- So from my perspective, I think you should get both heart rate and heart rate variability, because they both sort of incorporate different information. But there are some, some coherence, there are some links to both of them. The other factor is posture. This is an example of someone who's laying down at rest, and then when you tilt them up, you can see the changes in the arm interval. So when they're laying down the already fully elevated, in other words, the heart rate is lower. And then when you're sitting up the blood pools down to your legs, and then your heart rate goes up. So it's about 106. And when you do the frequency analysis of this, you can see that actually, the high frequency components are going down, the low frequency theoretically should go up. Because if you call, the low frequency is a pseudo marker of the sympathetic nervous system. And when you're sitting up, your blood vessels need to contract in order for that to happen, the sympathetic nervous system needs to kick in. So naturally, the low frequency needs to be high when the sympathetic nervous system in there.
- But when you calculate the actual area under the curve, you will see that there isn't much of a difference, because the low frequency is actually lower at 413. Compared to here, even though it looks larger, the overall area is actually smaller than this region. And the reason is, when you're setting up, your heart rate goes up, your heart rate variability goes down. And so proportionately, the large light, low frequency plays a larger role, but overall, the total power decreases. So this is why posture is an important thing to consider when you are doing heart rate variability.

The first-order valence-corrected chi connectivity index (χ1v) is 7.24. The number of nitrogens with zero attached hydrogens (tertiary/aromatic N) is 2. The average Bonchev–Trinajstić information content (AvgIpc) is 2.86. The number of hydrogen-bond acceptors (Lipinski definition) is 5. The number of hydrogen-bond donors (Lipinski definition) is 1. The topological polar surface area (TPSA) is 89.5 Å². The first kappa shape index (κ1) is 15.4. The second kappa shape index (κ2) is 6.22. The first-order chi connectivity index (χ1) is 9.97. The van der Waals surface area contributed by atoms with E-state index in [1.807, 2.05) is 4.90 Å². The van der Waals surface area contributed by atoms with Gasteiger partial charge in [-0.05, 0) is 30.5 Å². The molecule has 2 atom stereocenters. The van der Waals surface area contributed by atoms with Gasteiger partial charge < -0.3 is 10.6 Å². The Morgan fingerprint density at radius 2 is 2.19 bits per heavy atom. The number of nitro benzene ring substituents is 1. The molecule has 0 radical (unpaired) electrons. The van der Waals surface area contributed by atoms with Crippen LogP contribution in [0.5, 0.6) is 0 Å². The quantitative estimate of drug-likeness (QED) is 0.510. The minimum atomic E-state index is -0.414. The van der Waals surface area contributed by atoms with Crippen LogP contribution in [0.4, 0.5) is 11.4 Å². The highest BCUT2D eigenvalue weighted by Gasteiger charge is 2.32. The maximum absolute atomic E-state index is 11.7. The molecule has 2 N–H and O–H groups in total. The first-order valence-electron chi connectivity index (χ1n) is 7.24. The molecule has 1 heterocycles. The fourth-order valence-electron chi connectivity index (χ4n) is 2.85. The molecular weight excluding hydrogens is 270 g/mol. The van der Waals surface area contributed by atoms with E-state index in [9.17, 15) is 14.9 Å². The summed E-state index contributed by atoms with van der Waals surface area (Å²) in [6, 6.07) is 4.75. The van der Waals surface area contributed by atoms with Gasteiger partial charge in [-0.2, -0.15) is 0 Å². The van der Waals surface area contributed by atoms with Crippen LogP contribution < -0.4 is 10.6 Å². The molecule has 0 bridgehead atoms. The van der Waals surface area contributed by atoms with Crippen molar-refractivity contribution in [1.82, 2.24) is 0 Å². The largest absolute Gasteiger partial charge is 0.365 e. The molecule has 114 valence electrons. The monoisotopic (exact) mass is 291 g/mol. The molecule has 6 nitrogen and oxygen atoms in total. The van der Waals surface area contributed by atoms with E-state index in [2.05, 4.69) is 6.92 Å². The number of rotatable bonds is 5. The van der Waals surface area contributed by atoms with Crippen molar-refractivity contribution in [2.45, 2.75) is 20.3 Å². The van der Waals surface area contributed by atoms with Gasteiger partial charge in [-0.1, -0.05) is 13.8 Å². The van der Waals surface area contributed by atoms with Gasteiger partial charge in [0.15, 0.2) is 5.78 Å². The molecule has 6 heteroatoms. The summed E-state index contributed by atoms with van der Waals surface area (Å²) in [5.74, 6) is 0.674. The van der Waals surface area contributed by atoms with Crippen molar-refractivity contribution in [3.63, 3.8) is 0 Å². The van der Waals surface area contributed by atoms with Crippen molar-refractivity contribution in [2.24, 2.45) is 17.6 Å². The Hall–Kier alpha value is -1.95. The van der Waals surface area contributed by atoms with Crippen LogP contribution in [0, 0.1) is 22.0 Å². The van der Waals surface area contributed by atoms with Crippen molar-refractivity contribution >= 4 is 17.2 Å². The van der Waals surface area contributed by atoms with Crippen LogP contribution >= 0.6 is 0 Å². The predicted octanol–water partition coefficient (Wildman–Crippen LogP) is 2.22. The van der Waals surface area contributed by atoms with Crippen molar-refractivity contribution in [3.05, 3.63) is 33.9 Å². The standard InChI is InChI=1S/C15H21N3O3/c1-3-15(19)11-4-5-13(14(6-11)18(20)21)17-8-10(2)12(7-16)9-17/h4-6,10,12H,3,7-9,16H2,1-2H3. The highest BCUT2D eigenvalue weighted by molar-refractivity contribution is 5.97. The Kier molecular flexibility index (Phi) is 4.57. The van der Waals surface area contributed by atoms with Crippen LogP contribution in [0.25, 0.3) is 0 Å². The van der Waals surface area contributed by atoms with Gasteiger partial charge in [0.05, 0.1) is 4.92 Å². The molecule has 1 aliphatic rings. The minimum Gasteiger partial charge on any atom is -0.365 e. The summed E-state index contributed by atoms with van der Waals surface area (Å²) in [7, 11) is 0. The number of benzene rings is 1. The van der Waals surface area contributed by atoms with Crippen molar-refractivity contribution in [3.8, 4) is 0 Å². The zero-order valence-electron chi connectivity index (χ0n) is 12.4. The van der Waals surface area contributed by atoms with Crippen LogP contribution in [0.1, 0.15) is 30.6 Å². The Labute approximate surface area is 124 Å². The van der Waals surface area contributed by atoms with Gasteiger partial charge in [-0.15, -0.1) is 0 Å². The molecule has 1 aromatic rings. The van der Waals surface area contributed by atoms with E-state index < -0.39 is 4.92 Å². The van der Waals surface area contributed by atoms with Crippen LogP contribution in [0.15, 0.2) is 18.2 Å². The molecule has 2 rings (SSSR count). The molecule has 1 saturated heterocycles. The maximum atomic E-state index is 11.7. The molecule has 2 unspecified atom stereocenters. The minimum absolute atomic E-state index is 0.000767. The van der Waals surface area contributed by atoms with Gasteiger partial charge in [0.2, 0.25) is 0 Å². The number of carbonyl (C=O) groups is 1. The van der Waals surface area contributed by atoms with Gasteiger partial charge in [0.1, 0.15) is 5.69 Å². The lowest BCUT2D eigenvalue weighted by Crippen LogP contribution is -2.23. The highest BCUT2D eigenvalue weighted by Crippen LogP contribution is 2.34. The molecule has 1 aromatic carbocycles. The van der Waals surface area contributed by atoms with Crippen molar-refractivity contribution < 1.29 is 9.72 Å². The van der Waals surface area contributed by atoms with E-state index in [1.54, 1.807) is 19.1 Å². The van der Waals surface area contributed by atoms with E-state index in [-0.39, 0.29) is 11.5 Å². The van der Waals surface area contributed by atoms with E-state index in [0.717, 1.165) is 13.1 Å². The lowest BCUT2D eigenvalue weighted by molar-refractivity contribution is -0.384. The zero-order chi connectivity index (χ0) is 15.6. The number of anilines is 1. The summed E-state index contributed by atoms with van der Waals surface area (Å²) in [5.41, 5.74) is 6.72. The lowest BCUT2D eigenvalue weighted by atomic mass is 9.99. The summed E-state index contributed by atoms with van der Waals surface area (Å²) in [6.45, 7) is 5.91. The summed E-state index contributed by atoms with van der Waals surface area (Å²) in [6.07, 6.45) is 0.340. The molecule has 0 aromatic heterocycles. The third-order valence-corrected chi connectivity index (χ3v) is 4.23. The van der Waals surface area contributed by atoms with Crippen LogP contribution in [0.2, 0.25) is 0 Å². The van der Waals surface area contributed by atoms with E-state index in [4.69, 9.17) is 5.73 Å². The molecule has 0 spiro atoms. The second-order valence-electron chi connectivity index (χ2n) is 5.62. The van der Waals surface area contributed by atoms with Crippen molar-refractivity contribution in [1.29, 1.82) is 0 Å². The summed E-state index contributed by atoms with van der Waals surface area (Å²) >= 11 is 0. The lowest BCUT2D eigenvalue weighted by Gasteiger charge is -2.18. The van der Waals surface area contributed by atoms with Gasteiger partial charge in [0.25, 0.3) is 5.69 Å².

- And this is why when you're doing frequency domain analysis, you will normalize the data, you you know, you can see, for instance, at rest when you're laying down the total power, the frequency is elevated, but when you're setting up the total power is decreased. But you can see that the overall contribution low frequency is larger when you're an upright position. So this is the focus on this path of vagal balance this low frequency versus high frequency ratio. And this is why this has been used because it is supposed to account for the changes in that Old power that you get with postural change. So this is what you can use. The other factor that comes into play was respiratory rates. This is fast breathing, going to slow breathing. And you can see that the changes with our our interval, when you take a breathe in, your auric field goes down or heart rate goes up, and you're gonna breathe out, your heart rate goes down. And you can see that the magnitude the amplitude is much greater when you breathe, take slower breaths. So this is another thing to consider. When you're taking slower breaths, your heart rate variability is going to increase particularly focusing on the respiratory sinus arrhythmia. Stress is the other thing at rest, you could see that the heart rate variability has a nice fluctuations. When you're doing mental arithmetic stress, you have a heart rate increase but significant reduction in the fluctuations. And then same for exercise in for those people with severe CHF or congestive heart failure basically have no variability in this example here.